“Lift Every Voice and Sing” which is often referred to as the Black national anthem in the United States of America is a hymn that was written as a poem by James Weldon Johnson in 1900 and music was made out of the poem by his brother, J. Rosamond Johnson, for the anniversary of Abraham Lincoln’s birthday in 1905.
History Of The Black Anthem
The black national anthem was written during a fraught period in the history of African Americans. At the beginning of the 20th century, post-Civil War reconstruction efforts were being dismantled; segregation had become the order of the day. In such hostile situations, many Black communities began to form their own schools, newspapers, musical groups, religious and social organizations.
James Weldon Johnson and John Rosamond Johnson, two brothers from Jacksonville, were steeped in these institutions: James was a poet, lawyer, and the principal of a segregated school, while John Rosamond taught music there.
In 1899, James set out to write a poem commemorating the birthday of Abraham Lincoln. He said, “My thoughts began buzzing around a central idea of writing a poem about Lincoln but I couldn’t net them,”
Instead, he wrote a poem centering on the Black struggle and perseverance and asked his brother to set his words to music. The outcome of their combined efforts which moved James himself to tears captured a painful history of oppression.
The black national anthem was first performed the following year at Johnson’s school by a group of 500 children. The Johnsons moved out of Jacksonville following a fire outbreak that ripped through the city. They brought the song to a Harlem arts scene. Meanwhile, the song would continue to spread outward from its original city to other places.
“The school children of Jacksonville kept singing it; they went off to other schools and sang it; they became teachers and taught it to other children,” James said in 1935.
As the song was passed along from place to place, it was also boosted by powerful Black leaders and organizations.
The Significance Of The Black Anthem
The major themes in “Lift Every Voice and Sing” are endurance, freedom, suffering, and joy. The poem celebrates the victory and liberty of the African-American people. It also gives an account of their painful path and discusses the way they have struggled for their emancipation and liberty.
In 1900, when the black anthem was composed, Black Americans were teetering on a fulcrum of history. The visibility and influence of African-American traditions were growing, but reconstruction efforts had failed to provide widespread opportunities for financial and educational advancement. Moreover, racism stood ready to close any door black achievers dared to open.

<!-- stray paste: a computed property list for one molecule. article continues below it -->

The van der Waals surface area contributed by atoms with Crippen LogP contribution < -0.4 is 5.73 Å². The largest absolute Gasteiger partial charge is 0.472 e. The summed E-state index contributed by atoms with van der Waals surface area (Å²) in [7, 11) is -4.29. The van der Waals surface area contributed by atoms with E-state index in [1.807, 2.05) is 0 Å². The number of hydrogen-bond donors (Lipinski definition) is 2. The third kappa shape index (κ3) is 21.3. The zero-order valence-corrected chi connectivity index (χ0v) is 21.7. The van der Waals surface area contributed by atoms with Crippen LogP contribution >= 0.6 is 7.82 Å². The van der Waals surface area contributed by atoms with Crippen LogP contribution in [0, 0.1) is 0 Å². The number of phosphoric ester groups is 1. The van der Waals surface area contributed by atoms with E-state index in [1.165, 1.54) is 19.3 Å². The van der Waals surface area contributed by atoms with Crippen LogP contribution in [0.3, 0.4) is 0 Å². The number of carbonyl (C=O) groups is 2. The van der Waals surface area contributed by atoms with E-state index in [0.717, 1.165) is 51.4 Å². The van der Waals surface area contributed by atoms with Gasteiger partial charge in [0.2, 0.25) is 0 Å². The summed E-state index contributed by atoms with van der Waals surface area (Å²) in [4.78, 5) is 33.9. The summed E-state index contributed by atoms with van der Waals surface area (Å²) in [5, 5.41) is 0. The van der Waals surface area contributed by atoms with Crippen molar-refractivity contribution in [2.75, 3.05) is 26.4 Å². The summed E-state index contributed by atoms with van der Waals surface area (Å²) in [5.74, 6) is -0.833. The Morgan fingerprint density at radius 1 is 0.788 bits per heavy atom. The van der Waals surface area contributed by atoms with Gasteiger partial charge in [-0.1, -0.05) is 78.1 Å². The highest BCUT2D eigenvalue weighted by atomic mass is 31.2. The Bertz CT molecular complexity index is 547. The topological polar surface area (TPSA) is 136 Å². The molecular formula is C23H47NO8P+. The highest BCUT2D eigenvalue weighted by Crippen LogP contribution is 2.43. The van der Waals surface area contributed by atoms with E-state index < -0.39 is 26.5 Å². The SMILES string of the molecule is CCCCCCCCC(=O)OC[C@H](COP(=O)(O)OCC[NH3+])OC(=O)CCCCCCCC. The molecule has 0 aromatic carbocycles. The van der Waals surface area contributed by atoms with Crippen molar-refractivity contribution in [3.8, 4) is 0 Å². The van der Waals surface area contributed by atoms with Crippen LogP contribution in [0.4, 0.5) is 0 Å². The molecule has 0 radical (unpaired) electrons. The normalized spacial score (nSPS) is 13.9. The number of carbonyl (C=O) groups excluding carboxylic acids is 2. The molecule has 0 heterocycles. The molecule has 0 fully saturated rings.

Among the Black leaders of the day, education, artistic excellence, and the power of Black communities of faith were both sources of strength and precious keys to progress. To many men and women like the Johnson brothers, who managed to find success, the rise of one Black American helped lift up all. The black anthem was at one time a history, a proclamation, and a vision for the future. It immediately resonated with Black communities and institutions.
The Black National Anthem Lyrics
Lift every voice and sing, till earth and heaven ring,
Ring with the harmonies of liberty;
Let our rejoicing rise, high as the listening skies,
Let it resound loud as the rolling sea.
Sing a song full of faith that the dark past has taught us,
Sing a song full of hope that the present has brought us;
Facing the rising sun of our new day begun,
Let us march on till victory won.
Stony the road we trod, bitter the chastening rod,
Felt in the days when hope unborn had died;
Yet with a steady beat, have not our weary feet,
Come to the place for which our fathers sighed?
We have come over a way that with tears has been watered,
We have come, treading our path through the blood of the slaughtered;
Out from the gloomy past, till now we stand at last
Where the white gleam of our star is cast.
God of our weary years, God of our silent tears,
Thou who has brought us thus far on the way;
Thou who hast by Thy might, led us into the light,
Keep us forever in the path, we pray.
Lest our feet stray from the places, our God, where we met Thee,
Lest our hearts, drunk with the wine of the world, we forget Thee.
Shadowed beneath Thy hand, may we forever stand,
True to our God, true to our native land.
In 1919, “Lift every voice and sing,” was proclaimed as the “Negro National Anthem,” twelve years before “The Star-Spangled Banner” was adopted as the national anthem under President Herbert Hoover. It is a significant part of African American worship traditions and an enduring refrain for great Black artists.
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